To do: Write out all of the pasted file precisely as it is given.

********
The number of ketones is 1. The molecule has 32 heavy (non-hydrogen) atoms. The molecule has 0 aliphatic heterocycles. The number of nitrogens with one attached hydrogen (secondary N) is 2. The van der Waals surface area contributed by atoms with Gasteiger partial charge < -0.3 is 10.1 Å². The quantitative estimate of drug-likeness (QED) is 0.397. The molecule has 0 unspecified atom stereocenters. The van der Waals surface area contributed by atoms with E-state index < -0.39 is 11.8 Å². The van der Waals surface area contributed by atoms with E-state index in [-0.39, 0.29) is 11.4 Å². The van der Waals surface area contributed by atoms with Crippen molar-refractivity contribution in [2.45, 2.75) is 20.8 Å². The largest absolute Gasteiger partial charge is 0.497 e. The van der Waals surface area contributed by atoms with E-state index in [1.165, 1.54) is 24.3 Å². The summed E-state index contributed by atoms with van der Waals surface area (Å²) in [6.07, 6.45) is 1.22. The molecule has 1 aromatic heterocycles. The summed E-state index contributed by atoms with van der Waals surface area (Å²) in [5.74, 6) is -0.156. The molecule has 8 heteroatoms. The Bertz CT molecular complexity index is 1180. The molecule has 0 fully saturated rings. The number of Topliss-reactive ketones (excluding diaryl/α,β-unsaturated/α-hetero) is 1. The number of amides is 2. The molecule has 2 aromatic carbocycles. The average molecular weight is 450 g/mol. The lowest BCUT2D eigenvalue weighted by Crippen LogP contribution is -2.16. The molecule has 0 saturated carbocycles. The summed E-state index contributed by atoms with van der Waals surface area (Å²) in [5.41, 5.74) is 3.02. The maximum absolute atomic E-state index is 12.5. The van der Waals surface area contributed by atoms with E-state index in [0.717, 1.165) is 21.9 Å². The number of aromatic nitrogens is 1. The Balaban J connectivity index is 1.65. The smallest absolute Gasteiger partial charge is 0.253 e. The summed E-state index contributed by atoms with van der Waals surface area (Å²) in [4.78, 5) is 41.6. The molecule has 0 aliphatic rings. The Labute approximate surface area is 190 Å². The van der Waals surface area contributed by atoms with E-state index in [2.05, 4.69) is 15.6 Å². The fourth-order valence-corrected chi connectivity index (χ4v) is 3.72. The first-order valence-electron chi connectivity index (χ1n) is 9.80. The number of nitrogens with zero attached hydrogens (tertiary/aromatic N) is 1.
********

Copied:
The number of ketones is 1. The molecule has 32 heavy (non-hydrogen) atoms. The molecule has 0 aliphatic heterocycles. The number of nitrogens with one attached hydrogen (secondary N) is 2. The van der Waals surface area contributed by atoms with Gasteiger partial charge < -0.3 is 10.1 Å². The quantitative estimate of drug-likeness (QED) is 0.397. The molecule has 0 unspecified atom stereocenters. The van der Waals surface area contributed by atoms with E-state index < -0.39 is 11.8 Å². The van der Waals surface area contributed by atoms with E-state index in [-0.39, 0.29) is 11.4 Å². The van der Waals surface area contributed by atoms with Crippen molar-refractivity contribution in [2.45, 2.75) is 20.8 Å². The largest absolute Gasteiger partial charge is 0.497 e. The van der Waals surface area contributed by atoms with E-state index in [1.165, 1.54) is 24.3 Å². The summed E-state index contributed by atoms with van der Waals surface area (Å²) in [6.07, 6.45) is 1.22. The molecule has 1 aromatic heterocycles. The summed E-state index contributed by atoms with van der Waals surface area (Å²) in [5.74, 6) is -0.156. The molecule has 8 heteroatoms. The Bertz CT molecular complexity index is 1180. The molecule has 0 fully saturated rings. The number of Topliss-reactive ketones (excluding diaryl/α,β-unsaturated/α-hetero) is 1. The number of amides is 2. The molecule has 2 aromatic carbocycles. The average molecular weight is 450 g/mol. The lowest BCUT2D eigenvalue weighted by Crippen LogP contribution is -2.16. The molecule has 0 saturated carbocycles. The summed E-state index contributed by atoms with van der Waals surface area (Å²) in [5.41, 5.74) is 3.02. The maximum absolute atomic E-state index is 12.5. The van der Waals surface area contributed by atoms with E-state index in [0.717, 1.165) is 21.9 Å². The number of aromatic nitrogens is 1. The Balaban J connectivity index is 1.65. The smallest absolute Gasteiger partial charge is 0.253 e. The summed E-state index contributed by atoms with van der Waals surface area (Å²) in [4.78, 5) is 41.6. The molecule has 0 aliphatic rings. The Labute approximate surface area is 190 Å². The van der Waals surface area contributed by atoms with E-state index in [2.05, 4.69) is 15.6 Å². The fourth-order valence-corrected chi connectivity index (χ4v) is 3.72. The first-order valence-electron chi connectivity index (χ1n) is 9.80. The number of nitrogens with zero attached hydrogens (tertiary/aromatic N) is 1.